Deepfake technology to manipulate videos found in TikTok, Douyin apps
ByteDance and TikTok have quietly created Face Swap, a feature that leverages deepfake technology to let users manipulate videos by replacing the faces with their own, TechCrunch reports. Integrated in both TikTok and Chinese app Douyin, the code collects biometric scans from multiple angles. All users have to do is choose the video they want to star in. The feature is based on the same type of biometric data used for Face ID on iPhones.
The deepfake feature has not been launched, although its release might not only help control the dissemination of fake news and misinformation, but also warn people about the risk of being exposed to fake information online, reads the article.
The code was detected in the Android apps by an Israeli startup called Watchful.ai who later tipped off TechCrunch. Users scan their face and confirm their identity by blinking, nodding, opening and closing their mouth for liveness detection and to create a scan that can be stretched to express different emotions. Then they choose a video, swap faces and either share or download it. Videos contain a watermark that warns the content is not real. According to TechCrunch, however, at first glance the videos are flawless and seem authentic. Watchful found a number of unpublished changes to the two companies’ terms and conditions related to privacy and deepfakes.
The U.S. terms and conditions read that the “facial pattern will be used for this feature” and “real identity verification is required to make sure users themselves are using this feature with their own faces.” They further state that “Your facial pattern will only be used to generate face-change videos that are only visible to you before you post it” and that “This feature complies with Internet Personal Information Protection Regulations for Minors.”
The app policy for China states the images are fictional and that videos contain a watermark to warn that the video is not real. “The information collected during the aforementioned detection process and using your photos to generate face-changing videos is only used for live detection and matching during face-changing. It will not be used for other purposes . . . And matches are deleted immediately and your facial features are not stored,” it further reads.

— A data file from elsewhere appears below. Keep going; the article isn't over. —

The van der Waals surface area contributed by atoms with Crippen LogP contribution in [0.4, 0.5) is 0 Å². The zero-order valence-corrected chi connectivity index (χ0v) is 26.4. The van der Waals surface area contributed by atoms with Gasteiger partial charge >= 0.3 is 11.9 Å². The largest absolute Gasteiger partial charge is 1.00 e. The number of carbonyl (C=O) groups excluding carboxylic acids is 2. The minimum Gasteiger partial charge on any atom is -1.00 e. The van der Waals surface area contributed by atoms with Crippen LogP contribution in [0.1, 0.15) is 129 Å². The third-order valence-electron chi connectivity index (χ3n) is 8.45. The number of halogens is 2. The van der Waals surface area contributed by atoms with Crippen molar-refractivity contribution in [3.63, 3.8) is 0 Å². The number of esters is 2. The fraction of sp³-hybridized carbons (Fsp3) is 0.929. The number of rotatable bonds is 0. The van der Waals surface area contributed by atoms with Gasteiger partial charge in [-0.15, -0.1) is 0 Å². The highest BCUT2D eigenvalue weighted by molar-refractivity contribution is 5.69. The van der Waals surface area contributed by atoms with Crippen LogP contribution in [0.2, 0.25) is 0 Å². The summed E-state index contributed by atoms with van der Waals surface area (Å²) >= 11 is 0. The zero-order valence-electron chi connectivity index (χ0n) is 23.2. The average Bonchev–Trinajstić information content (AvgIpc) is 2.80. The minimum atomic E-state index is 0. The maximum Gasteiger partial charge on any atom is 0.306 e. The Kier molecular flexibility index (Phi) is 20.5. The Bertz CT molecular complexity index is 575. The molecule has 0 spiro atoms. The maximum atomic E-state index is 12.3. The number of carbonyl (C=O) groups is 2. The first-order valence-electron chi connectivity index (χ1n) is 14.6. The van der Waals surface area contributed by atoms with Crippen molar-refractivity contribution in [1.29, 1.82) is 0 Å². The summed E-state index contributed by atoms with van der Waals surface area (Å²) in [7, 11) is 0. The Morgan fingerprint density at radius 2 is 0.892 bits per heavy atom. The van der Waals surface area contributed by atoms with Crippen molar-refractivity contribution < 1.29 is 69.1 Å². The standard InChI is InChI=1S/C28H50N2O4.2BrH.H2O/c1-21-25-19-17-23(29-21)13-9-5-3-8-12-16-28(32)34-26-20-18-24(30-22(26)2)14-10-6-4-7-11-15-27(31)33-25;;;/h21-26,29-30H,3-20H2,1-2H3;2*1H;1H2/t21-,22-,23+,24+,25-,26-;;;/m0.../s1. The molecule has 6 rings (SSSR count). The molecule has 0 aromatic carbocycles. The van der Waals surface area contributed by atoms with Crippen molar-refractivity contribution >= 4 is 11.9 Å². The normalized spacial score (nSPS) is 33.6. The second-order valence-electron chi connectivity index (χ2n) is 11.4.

When contacted for an interview by TechCrunch, TikTok refused to comment on biometric privacy, but a spokesperson said the feature is not in TikTok but later stated that “The inactive code fragments are being removed to eliminate any confusion.”
Douyin said it respects Chinese law and denied the mention of Face Swap terms of service in TikTok.
Although it may never be released, the feature is functional and luckily restricts use by minors.
“These deepfake apps might seem like fun on the surface, but they should not be allowed to become trojan horses, compromising IP rights and personal data, especially personal data from minors who are overwhelmingly the heaviest users of TikTok to date,” said Itay Kahana, co-founder and CEO Watchful.ai.
Privacy and national security concerns have led the U.S. Navy to ban the use of social media app TikTok on government-issued mobile devices. U.S. Army cadets have also been banned from using the service. In December, Rep. Stephen Lynch (D-MA), chairman of the House Committee on Oversight and Investigations Subcommittee on National Security pushed back a hearing meant to investigate threats facial recognition technology poses to national security. Lynch named TikTok as one of the companies creating a major national security risks, suspecting it of collecting sensitive data from U.S. citizens and turning it in to the Chinese government.